By Paul Tracy
Last year was a disastrous year for global financial stocks.
This year could be different.
In the European Union, banks underperformed every other industry group last year, due to concerns about their loans to troubled European countries such as Portugal, Italy, Ireland, Greece and Spain (PIIGS). As bonds of all of the PIIGS tumbled, investors feared that the big banks would have to raise billions in capital by issuing shares, thereby diluting existing holders' stakes.
To make matters worse, there were widespread rumors at the height of the crisis last fall that some of Europe's largest banks were teetering on the edge of failure. The resulting spike in interbank borrowing rates was eerily reminiscent of 2008, suggesting that banks were beginning to fear lending to one another.
In the United States, the main problem facing banks last year was continued weakness in the housing markets and accusations of improper foreclosure practices at the country's largest lending institutions. Bank of America (NYSE: BAC) was hit particularly hard in 2011 and was among the five worst-performing stocks in the S&P 500 (NYSEARCA:SPY) Index for the year.
But 2012 couldn't be more different. The banking sector of the Bloomberg Europe 500 Index is up nearly 20% so far this year, doubling the performance for the index as a whole. And in the U.S., the S&P Financials Index has been the leading sector in the S&P 500.
So, what's changed? The European Central Bank's (ECB) long-term refinancing operations were the primary driver of improved sentiment surrounding the sector in the euro zone.
In December 2011 and late February, the ECB offered banks three-year loans at an ultra-low interest rate of 1%, with the banks borrowing about 490 billion euros in December and 530 billion in February. This means the ECB pumped more than 1 trillion euros ($1.35 trillion) into the European banking system, staving off the threat of a near-term collapse. These cheap loans also encouraged banks to borrow from the ECB at ultra-low rates and invest that capital in Italian and Spanish government debt offering much higher interest rates. The result: the yields on Italian and Spanish government debt have plummeted, easing the funding pressure on these two key E.U. nations.
Meanwhile, largest U.S. banks reached a $26 billion settlement with most states' attorneys general, settling much of the liability for improper foreclosure practices and setting up guidelines for future foreclosures. This removes one important uncertainty that had been hanging over the banks for much of last year.
You may not feel comfortable investing in the financial sector just yet, but it's important to note that while many banks have been forced to cut their dividends in recent years, the group has historically been among the highest-yielding sectors of the market. Banks are among the largest and most important sectors of the market, accounting for about 15% of the market capitalization of the S&P 500 and roughly 20% for the major European markets.
And some of the highest yields on these stocks can be found overseas.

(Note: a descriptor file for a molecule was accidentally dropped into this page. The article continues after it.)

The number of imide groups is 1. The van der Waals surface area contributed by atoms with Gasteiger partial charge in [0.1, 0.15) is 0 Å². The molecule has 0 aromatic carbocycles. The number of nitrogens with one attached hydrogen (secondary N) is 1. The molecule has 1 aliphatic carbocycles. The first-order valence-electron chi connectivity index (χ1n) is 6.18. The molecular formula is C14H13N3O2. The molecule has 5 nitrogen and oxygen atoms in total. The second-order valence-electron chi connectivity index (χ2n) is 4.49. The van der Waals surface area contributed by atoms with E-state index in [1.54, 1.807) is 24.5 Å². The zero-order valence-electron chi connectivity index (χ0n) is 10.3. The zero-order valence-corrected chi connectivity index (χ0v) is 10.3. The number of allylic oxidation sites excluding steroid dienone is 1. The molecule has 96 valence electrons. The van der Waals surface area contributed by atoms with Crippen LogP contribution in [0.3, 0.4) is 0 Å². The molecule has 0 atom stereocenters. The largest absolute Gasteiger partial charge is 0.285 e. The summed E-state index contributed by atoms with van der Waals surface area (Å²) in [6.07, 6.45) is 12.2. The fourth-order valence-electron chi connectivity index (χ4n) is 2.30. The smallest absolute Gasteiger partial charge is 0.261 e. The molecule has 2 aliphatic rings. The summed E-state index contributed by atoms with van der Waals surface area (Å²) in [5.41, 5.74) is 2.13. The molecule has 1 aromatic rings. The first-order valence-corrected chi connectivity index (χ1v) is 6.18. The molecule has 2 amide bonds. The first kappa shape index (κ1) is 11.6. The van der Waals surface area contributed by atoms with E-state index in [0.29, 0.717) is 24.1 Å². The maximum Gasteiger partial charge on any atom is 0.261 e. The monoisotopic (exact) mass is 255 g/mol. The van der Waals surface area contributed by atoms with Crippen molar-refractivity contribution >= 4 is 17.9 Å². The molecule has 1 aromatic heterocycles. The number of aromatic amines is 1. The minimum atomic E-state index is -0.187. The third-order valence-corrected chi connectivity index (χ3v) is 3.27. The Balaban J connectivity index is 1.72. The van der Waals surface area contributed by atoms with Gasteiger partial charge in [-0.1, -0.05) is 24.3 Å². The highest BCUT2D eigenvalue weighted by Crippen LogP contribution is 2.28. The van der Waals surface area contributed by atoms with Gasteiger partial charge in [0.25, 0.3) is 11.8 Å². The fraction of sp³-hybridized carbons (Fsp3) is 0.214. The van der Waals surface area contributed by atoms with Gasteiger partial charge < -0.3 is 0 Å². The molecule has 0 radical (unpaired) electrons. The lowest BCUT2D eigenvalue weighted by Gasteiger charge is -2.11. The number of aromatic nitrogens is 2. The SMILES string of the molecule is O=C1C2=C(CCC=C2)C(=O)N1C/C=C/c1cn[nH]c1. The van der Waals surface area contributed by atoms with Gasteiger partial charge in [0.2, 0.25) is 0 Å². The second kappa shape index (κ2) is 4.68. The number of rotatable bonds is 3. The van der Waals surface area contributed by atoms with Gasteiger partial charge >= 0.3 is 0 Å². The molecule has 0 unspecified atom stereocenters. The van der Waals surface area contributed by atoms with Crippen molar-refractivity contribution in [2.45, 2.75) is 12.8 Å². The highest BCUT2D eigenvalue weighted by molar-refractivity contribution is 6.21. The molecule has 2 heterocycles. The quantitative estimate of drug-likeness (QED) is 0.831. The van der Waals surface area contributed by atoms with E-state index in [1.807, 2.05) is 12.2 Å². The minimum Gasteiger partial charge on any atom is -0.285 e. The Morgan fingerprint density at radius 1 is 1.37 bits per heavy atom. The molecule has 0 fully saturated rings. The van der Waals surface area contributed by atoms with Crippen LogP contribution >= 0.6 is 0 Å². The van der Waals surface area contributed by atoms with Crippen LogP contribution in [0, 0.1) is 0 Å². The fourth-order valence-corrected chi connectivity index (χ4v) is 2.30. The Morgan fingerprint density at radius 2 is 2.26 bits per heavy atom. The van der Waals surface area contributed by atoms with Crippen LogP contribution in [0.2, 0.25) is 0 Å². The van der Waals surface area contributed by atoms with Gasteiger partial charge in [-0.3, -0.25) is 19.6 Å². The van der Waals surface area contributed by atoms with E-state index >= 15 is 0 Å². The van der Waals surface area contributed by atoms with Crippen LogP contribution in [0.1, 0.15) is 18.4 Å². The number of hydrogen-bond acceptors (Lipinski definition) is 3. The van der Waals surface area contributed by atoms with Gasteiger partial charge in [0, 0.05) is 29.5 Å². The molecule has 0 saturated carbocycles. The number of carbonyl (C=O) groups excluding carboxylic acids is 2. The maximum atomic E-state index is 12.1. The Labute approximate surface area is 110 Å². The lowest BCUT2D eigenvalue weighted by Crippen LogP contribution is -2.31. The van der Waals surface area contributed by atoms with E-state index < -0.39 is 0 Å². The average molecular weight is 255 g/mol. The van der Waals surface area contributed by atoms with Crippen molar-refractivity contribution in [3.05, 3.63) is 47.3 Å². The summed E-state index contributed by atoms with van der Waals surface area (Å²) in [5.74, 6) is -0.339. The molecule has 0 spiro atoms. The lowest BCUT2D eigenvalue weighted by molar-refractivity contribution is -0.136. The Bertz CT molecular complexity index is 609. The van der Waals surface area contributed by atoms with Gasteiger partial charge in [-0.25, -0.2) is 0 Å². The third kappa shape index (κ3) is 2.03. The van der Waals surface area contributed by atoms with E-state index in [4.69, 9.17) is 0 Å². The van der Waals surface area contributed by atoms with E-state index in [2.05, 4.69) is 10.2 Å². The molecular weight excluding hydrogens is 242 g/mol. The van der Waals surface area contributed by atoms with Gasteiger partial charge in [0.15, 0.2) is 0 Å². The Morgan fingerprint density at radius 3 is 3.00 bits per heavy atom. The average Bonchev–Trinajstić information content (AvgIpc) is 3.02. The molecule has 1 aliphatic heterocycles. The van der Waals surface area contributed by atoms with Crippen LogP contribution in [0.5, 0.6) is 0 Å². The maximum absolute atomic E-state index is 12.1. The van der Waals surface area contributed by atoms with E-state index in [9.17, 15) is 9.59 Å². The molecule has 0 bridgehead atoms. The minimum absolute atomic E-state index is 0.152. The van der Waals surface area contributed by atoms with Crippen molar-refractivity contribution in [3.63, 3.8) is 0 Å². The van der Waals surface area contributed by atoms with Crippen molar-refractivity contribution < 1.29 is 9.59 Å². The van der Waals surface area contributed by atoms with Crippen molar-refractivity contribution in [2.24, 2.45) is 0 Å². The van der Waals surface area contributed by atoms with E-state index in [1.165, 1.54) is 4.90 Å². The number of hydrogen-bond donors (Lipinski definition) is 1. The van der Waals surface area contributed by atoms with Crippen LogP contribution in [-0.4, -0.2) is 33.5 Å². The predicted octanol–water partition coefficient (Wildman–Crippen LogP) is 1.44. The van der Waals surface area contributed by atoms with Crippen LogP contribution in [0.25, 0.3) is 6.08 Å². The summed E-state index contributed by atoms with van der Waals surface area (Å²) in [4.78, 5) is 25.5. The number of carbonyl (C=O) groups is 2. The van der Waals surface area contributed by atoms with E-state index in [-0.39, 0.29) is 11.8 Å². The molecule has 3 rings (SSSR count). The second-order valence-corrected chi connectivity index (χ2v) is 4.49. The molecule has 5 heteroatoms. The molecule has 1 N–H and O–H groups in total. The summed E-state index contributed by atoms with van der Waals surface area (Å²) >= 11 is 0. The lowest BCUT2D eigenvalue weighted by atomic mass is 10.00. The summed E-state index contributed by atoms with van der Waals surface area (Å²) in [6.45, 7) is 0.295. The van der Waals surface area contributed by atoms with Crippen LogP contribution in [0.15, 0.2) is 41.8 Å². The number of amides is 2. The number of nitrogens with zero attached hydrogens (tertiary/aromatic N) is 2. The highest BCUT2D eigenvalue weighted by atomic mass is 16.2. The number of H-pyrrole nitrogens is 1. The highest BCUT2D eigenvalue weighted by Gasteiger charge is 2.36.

I'm not wasting any time. With sentiment toward financials showing signs of recovery, it's time to look for banks that continue to pay sizeable dividends and have the scope to increase their payouts over time.
I'm doing my due diligence now, so that when the time comes, I can scoop up shares of global financial stocks for my High-Yield International newsletter and lock in higher yields before the rest of the crowd. In fact, I'm already getting income from the global financial sector -- I hold one security in my "Ultra High-Yield Portfolio" that yields nearly 10% -- and it's much safer than the yields most investors are reaching for by solely investing in U.S. stocks.
With these points in mind, I scoured the investment landscape, looking for international banks trading as in the U.S. as American Depository Receipts (ADRs) and yielding more than 5.5%. I weeded out any names that have underperformed the global benchmark MSCI World Free Index. I further eliminated all ADRs that trade less than 15,000 shares per day, so the shares would be liquid enough for you to trade relatively easily.
Here's what I found...
Risks to Consider: Don't forget, investors ran away from financial stocks en masse for a reason. There's a difference between a stock that is unfairly punished and carries a high yield and one that deserves to be sold and carry a high yield. These stocks look like good buy candidates to me, but you'll want to research them further before purchasing them yourself.
While the common shares of these banks are not currently part of my portfolios, I'll be monitoring them as conditions improve. I do recommend, however, that investors look at any preferred shares of these banks that trade on American exchanges. As I hinted at earlier, I own preferred shares of one of these banks in the "Ultra-High Yield" portfolio of High-Yield International. In fact, it's one of my Top Picks. I've held the shares for just over a year, and I've collected safe income giving me a total return of about 20% so far.
Disclosure: Paul Tracy does not personally hold positions in any securities mentioned in this article. StreetAuthority LLC does not hold positions in any securities mentioned in this article.